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Mean Streets isn’t Martin Scorsese‘s first film, but it’s “Martin Scorsese’s” “first film,” you dig? In 1973, at just 30 years of age, he crafted a brutal, personal tale with more iconic moments than some of his peers – and even elders – would ever muster in their entire careers. Think of the opening Super 8 montage, introduced with the unmistakable drumbeat from Be My Baby. Or, Robert De Niro‘s slow-motion strip club entrance to Jumpin’ Jack Flash. Or, the pool-house brawl, set to Please M. Postman. This marriage of indelible imagery with electric, seemingly incongruous pop songs wouldn’t be bettered until, well, the next time Scorsese decided to do it.

Co-written by Mardik Martin, Mean Streets stars Harvey Keitel as Charlie, a would-be New York gangster whose long-time friendship with loose cannon – and gambler – Johnny Boy (De Niro) threatens his ability to rise the ranks. Charlie’s Catholicism is another obstacle. How can he reconcile the small-time hood life with that of a good and honest Catholic? Charlie’s clandestine relationship with Jonny Boy’s epileptic cousin, Teresa (Amy Robinson), drives a wedge between the childhood friends. When a loan shark (Richard Romanus) comes looking for Johnny Boy to repay his debts, they’re drawn back together in a bloody, cacophonic climax.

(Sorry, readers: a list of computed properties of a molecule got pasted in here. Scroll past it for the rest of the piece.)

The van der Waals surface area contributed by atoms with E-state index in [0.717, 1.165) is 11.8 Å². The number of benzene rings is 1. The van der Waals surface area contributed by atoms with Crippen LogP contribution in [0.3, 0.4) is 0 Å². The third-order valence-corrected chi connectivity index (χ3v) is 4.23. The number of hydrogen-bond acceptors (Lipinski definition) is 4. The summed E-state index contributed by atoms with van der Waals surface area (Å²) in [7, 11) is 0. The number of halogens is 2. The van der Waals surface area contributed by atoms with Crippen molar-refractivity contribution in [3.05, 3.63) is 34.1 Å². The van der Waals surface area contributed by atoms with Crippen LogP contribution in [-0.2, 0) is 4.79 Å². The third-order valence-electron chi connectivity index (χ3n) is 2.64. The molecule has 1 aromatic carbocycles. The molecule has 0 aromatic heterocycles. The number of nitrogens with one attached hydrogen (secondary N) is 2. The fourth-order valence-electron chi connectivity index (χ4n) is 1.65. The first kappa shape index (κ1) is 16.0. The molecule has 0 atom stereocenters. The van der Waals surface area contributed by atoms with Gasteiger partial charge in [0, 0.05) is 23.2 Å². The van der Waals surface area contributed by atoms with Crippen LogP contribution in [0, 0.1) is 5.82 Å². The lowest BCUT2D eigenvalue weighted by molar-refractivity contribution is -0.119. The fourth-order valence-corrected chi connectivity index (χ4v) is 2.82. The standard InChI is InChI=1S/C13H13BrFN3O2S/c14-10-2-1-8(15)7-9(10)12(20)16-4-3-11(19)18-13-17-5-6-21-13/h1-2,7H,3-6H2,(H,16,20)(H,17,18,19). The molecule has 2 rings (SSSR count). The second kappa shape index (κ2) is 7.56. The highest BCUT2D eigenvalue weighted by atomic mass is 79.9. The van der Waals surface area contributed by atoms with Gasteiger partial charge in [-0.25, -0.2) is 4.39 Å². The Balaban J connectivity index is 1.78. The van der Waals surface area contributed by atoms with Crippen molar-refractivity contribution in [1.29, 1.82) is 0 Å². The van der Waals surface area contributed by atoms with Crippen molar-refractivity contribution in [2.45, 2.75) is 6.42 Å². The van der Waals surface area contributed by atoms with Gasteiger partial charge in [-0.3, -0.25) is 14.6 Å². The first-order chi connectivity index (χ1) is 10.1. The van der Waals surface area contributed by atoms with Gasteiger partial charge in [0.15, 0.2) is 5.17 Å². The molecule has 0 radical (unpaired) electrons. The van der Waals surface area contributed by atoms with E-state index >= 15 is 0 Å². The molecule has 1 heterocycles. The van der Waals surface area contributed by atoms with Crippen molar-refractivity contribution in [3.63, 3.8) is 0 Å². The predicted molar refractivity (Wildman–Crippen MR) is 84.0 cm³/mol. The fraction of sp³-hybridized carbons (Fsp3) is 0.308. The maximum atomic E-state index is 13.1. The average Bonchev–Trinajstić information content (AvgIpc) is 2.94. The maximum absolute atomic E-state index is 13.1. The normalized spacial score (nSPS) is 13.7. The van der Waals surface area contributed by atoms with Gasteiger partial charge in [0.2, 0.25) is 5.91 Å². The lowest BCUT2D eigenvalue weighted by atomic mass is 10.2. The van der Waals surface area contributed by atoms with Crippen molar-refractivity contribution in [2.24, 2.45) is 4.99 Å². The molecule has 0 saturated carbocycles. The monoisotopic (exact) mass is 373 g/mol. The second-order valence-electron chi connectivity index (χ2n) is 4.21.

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Keitel and De Niro are arguably the best collaborators Scorsese would ever work with; it’s novel to see them here as young, hungry actors, as yet unburdened by their reputations (De Niro, in particular, relishes this early opportunity to play a dim and completely-off-the-wall character). Fans of The Sopranos will appreciate the casting of David Proval – Richie Aprile himself – as  Charlie and Johnny Boy’s buddy Tony. That said, if you’re a fan of The Sopranos yet to watch Mean Streets… well, I cannot help you.

I’ve already mentioned some of the best scenes, however, a written account hardly does them justice. Sure, Scorsese would go on to make better pictures over the next 40 years, though none are as intrinsically tied to his identity. Obsessives of the director will delight in witnessing him originate his favourite camera tricks here (those tracking shots!). He had waited patiently – and agreed to direct what his pal John Cassavetes described as “s**t” – for the opportunity to make his kind of movie. Mean Streets is raw Scorsese.